Friday, September 23, 2016

The Legend of Tarzan doesn't live up to its legacy



Just when you think you've had enough of 2016 summer blockbusters, you come across a film with a recognizable name, but no familiarity with its source material. The Legend of Tarzan (2016) is a movie which would've been better off unproduced.

The Plot: Tarzan and Jane are happily settled in London, but when there's a sudden danger reported in Africa, our protagonist must visit his homeland once more.


The Good and The Bad: I disliked this flick so much that it was difficult for me to find any positivity from it. I reckon that the single saving grace was Samuel L. Jackson's portrayal of George Washington Williams. Jackson showcased humor at the right time. And his sarcasm was spot on just when you'd think there was no hint of versatility in the narrative.

The CGI was bearable, although given its $180 million budget, it could've been better. The animals were sleekly designed and overall the cinematography was average. I preferred the darkened scenes over the lit-up ones. The venture in its 110 minutes duration, heavily relied on style over substance, just like for the casting of the main role.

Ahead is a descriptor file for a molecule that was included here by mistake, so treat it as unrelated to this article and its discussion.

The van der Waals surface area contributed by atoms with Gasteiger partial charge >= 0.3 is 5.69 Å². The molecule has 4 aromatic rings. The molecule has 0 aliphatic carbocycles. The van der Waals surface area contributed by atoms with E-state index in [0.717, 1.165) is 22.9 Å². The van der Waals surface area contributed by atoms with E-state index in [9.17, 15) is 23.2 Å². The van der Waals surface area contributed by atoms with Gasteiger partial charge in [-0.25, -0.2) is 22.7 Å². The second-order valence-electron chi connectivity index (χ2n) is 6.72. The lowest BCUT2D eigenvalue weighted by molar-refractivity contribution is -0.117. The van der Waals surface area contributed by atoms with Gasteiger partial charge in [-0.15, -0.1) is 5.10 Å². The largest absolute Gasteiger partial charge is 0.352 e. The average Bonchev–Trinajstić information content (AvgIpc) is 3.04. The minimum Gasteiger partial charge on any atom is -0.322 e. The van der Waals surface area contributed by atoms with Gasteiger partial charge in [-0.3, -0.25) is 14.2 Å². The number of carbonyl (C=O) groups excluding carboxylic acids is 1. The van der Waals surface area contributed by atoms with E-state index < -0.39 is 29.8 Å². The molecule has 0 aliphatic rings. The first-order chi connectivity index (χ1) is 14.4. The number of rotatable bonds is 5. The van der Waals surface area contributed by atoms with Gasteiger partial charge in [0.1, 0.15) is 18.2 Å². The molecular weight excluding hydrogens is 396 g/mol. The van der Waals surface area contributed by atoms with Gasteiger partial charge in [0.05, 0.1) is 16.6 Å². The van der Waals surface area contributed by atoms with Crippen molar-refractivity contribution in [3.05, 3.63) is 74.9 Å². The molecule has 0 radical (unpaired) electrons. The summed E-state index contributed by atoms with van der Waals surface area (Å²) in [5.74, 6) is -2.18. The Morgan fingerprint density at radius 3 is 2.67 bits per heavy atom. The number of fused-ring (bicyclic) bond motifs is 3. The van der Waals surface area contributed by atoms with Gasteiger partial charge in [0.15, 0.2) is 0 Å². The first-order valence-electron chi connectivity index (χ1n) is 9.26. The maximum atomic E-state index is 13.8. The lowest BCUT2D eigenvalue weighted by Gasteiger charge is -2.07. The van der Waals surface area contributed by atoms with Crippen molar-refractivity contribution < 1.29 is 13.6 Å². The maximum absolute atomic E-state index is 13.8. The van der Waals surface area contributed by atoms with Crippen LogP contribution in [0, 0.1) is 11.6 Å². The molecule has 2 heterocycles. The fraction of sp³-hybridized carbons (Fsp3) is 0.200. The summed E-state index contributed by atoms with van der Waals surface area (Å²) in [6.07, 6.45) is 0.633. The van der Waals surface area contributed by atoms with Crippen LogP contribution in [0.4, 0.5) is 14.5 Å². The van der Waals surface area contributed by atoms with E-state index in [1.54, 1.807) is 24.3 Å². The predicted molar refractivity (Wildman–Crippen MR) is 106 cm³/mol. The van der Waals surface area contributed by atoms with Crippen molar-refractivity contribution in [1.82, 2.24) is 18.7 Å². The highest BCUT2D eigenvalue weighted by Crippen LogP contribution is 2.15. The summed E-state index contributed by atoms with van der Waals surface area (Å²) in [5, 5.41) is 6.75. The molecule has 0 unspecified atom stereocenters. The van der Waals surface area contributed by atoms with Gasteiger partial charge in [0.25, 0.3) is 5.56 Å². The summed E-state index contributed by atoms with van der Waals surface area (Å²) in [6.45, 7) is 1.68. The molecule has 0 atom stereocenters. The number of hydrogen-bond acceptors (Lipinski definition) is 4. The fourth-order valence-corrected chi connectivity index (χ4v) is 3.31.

Alexander Skarsgard looks super awesome as Tarzan yet his acting was like a muscular wax figure had been given the gift of life. Margot Robbie was brilliant as Jane but maybe more so because she suited the role than due to her talent. I was shocked that Christoph Waltz and Djimon Hounsou, both Oscar-nodded actors, wasted their skills in this flick. Waltz looked more like a Bond villain throughout the picture, and Hounsou seemed like he starred just to pass the time as Chief Mbonga.

The script by Adam Cozad and Craig Brewer was just bad. There are too many small plotlines incorporated into the central narrative. And not only is the movie's usage of flashbacks generic, but its predictability level is quite high, with the conclusion becoming foreseeable just after the initial hour has passed.

David Yates, the director, should have spent more time adapting the screenplay properly than relying on Jackson and Waltz to shift focus away from the clich├ęs that this feature offered on a grand scale. The characterization was good, the action was moderate, but without a unique take on the story, the end-result was a failure.

The Verdict: To view The Legend of Tarzan as holiday entertainment, and not on a serious note, is the only way it can be watched. It's safe to declare that Hollywood has made Tarzan more of a brand name instead of trying to revive a legacy long forgotten. 

The Rating: 1 out of 4. 

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